Diphenylamine Antioxidants


Lubrizol provides lubricant additives that are designed to protect all types of engine oils, automatic transmission fluids, and other driveline products.  Lubrizol's unique understanding of chemistry, technology and the additives market, along with decades of experience enable Lubrizol to provide broad product offerings ranging from basic technology to novel, cutting-edge - performance chemistry. 


Diphenylamine (DPA) antioxidants control oxidation, keeping engines running longer and more smoothly by preventing oil thickening.  The antioxidant properties of these additives increase the life of engine oil by reducing breakdown that can result from the formation of sludge.  Their antioxidant properties also allow them to be used in other functional fluids.

Physical and Chemical Properties

DPA antioxidants are produced by reacting diphenylamine with an olefin containing the desired functional groups.  The reaction product then is typically purified by distillation.  They are solids or viscous liquids that have a low water solubility and a low vapor pressure.  Calculated octanol-water partition coefficients vary depending on the substance.

Health Effects

The health effects of DPA antioxidants have been assessed as part of the Petroleum Additives Substituted Diphenylamine category under the U.S. Environmental Protection Agency (EPA) voluntary High Production Volume (HPV) Challenge Program.  While some may cause skin irritation and weak to moderate eye irritation, they are not known to cause skin sensitization. The HPV assessment has shown that they have a slight to very low order of acute toxicity by oral and dermal routes of exposure in animals.  Inhalation toxicity is not expected to be a concern because of their low vapor pressure. Repeat dose studies have found that the extent and nature of systemic effects following repeat dose exposures vary depending on the DPA antioxidant.  They are of low concern for reproductive and developmental toxicity.  A combined repeat dose and reproduction/developmental screen of a DPA antioxidant that was deemed an appropriate, predictive analog of the other compounds in this category observed slight, non-significant effects on offspring only at maternally toxic doses.  No developmental toxicity was observed.  The weight of evidence indicates that they are not genotoxic, and, therefore, are not expected to be carcinogenic.  However, the presence of significant levels of unreacted DPA can affect the health hazards of the product.  DPA is acutely toxic by oral, dermal and inhalation routes of exposure.  Repeated exposure also poses danger of cumulative effects.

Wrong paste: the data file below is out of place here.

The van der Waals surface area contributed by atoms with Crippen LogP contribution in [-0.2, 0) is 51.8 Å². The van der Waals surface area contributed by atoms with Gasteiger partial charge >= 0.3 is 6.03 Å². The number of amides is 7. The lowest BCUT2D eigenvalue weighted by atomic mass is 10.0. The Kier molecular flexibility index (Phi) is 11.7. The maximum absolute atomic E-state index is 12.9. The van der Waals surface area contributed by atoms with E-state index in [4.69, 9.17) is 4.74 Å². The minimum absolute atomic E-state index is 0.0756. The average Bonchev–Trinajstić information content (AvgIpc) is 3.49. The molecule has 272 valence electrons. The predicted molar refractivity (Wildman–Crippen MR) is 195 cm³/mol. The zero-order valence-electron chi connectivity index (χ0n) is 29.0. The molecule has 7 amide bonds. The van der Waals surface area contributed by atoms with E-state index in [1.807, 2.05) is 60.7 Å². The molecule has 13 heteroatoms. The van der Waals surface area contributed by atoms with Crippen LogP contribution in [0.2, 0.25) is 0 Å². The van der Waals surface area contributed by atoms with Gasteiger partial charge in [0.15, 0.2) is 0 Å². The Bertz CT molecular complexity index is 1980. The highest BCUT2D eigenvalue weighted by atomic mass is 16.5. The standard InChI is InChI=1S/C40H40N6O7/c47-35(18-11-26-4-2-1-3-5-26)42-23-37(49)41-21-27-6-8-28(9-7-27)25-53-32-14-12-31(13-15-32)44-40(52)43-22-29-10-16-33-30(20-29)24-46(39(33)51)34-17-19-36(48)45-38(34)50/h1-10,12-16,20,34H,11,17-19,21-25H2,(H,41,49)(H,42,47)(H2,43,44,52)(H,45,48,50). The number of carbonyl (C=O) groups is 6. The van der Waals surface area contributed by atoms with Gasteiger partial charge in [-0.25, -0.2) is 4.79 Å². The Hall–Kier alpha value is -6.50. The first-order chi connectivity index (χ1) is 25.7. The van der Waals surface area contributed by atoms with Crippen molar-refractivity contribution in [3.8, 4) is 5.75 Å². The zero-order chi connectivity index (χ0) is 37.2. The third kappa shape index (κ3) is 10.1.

Environmental Effects

The environmental effects of DPA antioxidants also have been assessed as part of the Substituted Diphenylamine under the U.S. Environmental Protection Agency (EPA) voluntary High Production Volume (HPV) Challenge Program.  Because of their low vapor pressure, they are not expected to partition into air to any significant extent.  They are not readily biodegradable.  Their low water solubility indicates that water is not a target compartment, limiting the potential for bioaccumulation.  Results of ecotoxicity studies also indicate that they are of low concern for acute aquatic toxicity. However, the presence of significant levels of unreacted DPA can affect the ecotoxicity hazard of the product, making it toxic to aquatic organisms.